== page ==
Presentation on theme: "FFA History Introduction to Agriculture STUDENT LEARNING OBJECTIVES. 1. Explain how, when, and why the FFA was organized 2 Explain the mission and strategies,"— Presentation transcript:
FFA History Introduction to Agriculture
STUDENT LEARNING OBJECTIVES. 1. Explain how, when, and why the FFA was organized 2 Explain the mission and strategies, colors, motto, parts of the emblem, and the organizational structure of the FFA. 3. Recite and explain the meaning of the FFA Creed. 4. Explain the purpose of a Program of Activities and its committee structure.
Vocabulary Active Agriculture Education/FFA Alumni Leslie Appelgate Collegiate Eagle Ear of Corn FFA Motto Henry Groseclose Honorary C. H. Lane Owl Carlton Patton Plow Program of Activities Rising sun Smith-Hughes Act E. M. Tiffany
Major Historical Events in the FFA 1928 Future Farmers of America was established in Kansas City, Missouri National FFA Camp set up on land that formerly belonged to George Washington in in Alexandria, Virginia. (The camp later became the National FFA Center.)
Major Historical Events in the FFA 1944 National FFA Foundation was formed to use funds from business and industry to support FFA activities Public Law 740 was passed by Congress granting the FFA a federal charter The National Future Farmer magazine was started.
Major Historical Events in the FFA 1959 National FFA Center moved from Alexandria, VA, to Indianapolis, IN Consolidation with the New Farmers of America (NFA) strengthened the FFA. (NFA was an organization similar to the FFA for African American students.) 1969 Female students were allowed to become members.
Major Historical Events in the FFA 1971 National FFA Alumni Association was formed Name of the organization was changed to National FFA Organization Name of The National Future Farmer magazine was changed to New Horizons nd National Convention held in Louisville, Kentucky.
The FFA Purpose Recreation Patriotism Service Character Thrift Leadership Scholarship Improved Agriculture Cooperation Citizenship The purpose of the FFA is to develop: The FFA stresses three closely related areas: leadership, personal growth, and career success.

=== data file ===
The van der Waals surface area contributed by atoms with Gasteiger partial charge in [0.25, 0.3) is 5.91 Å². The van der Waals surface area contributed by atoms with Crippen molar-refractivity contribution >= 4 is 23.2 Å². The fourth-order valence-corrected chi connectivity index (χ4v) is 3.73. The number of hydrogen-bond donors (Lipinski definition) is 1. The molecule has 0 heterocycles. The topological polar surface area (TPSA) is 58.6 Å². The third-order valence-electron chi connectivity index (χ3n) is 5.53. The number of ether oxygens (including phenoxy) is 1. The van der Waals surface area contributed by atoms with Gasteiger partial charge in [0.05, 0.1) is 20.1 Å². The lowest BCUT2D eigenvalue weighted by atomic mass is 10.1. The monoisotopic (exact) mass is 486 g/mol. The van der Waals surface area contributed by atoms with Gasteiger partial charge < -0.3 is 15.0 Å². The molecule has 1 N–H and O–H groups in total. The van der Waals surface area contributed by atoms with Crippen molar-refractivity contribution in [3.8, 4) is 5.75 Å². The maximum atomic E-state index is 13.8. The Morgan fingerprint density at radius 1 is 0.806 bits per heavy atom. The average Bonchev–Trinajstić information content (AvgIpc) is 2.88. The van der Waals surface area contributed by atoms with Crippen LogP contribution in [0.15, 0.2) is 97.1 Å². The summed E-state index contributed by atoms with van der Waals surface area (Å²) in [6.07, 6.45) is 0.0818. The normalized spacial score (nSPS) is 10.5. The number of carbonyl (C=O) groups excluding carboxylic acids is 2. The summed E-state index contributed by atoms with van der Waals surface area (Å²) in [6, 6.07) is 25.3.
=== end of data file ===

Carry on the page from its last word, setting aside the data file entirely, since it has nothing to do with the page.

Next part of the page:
Kinds of FFA Membership 1. Active 2. Alumni 3. Collegiate 4. Honorary
FFA Motto Learning to Do Doing to Learn Earning to Live Living to Serve
Colors of the FFA The colors of the FFA are National Blue and Corn Gold. Blue reminds us that the FFA is a national organization. Gold reminds us that corn is a native American crop grown in every state.
Symbols of the FFA Emblem The FFA emblem was designed with much thought and meaning. It is made up of five symbols.
Symbols of the FFA Emblem A cross-section of an ear of corn. The symbol of corn represents our common agricultural interests, is native to America, and is grown in every state.
Symbols of the FFA Emblem The rising sun. It symbolizes progress in agriculture and the confidence that FFA members have in the future.
Symbols of the FFA Emblem The plow. It is a symbol of labor and tillage of the soil.
Symbols of the FFA Emblem The owl. It symbolizes wisdom and knowledge.
Symbols of the FFA Emblem The eagle. This is symbolic of the national scope of the FFA.
Symbols of the FFA Emblem The words Agricultural Education surround the letters FFA. This tells us that FFA is an important part of agriculture and agribusiness programs.
Some Guidelines For Wearing the FFA Jacket 1. It should only be worn by FFA members. 2. It should always be clean and neat. 3. It should only have the names of the state association and local chapter on the back. Individuals name and office of honor should be on the front.
Some Guidelines For Wearing the FFA Jacket 4. It should be worn with the zipper fastened to all official FFA occasions. 5. It should not be worn with apparel bearing the insignia of other organizations. 6. It should be worn with no more than three medals beneath the individuals name.
The FFA Creed I believe in the future of agriculture, with a faith born not of words but of deeds achievements won by the present and past generations of agriculturists; in the promise of better days through better ways, even as the better things we now enjoy have come to us from the struggles of former years.
The FFA Creed I believe that to live and work on a good farm, or to be engaged in other agricultural pursuits, is pleasant as well as challenging; for I know the joys and discomforts of agricultural life and hold an inborn fond-ness for those associations which, even in hours of discouragement, I cannot deny.
The FFA Creed I believe in leadership from ourselves and respect from others. I believe in my own ability to work efficiently and think clearly, with such knowledge and skill as I can secure, and in the ability of progressive ag-riculturists to serve our own and the public interest in producing and marketing the product of our toil.
The FFA Creed I believe in less dependence on begging and more power in bargaining; in the life abundant and enough honest wealth to help make it so for others as well as myself; in less need for charity and more of it when needed; in being happy myself and paying square with those whose happiness depends upon me.
The FFA Creed I believe that American agriculture can and will hold true to the best traditions of our national life and that I can exert an influence in my home and community which will stand solid for my part in that inspiring task.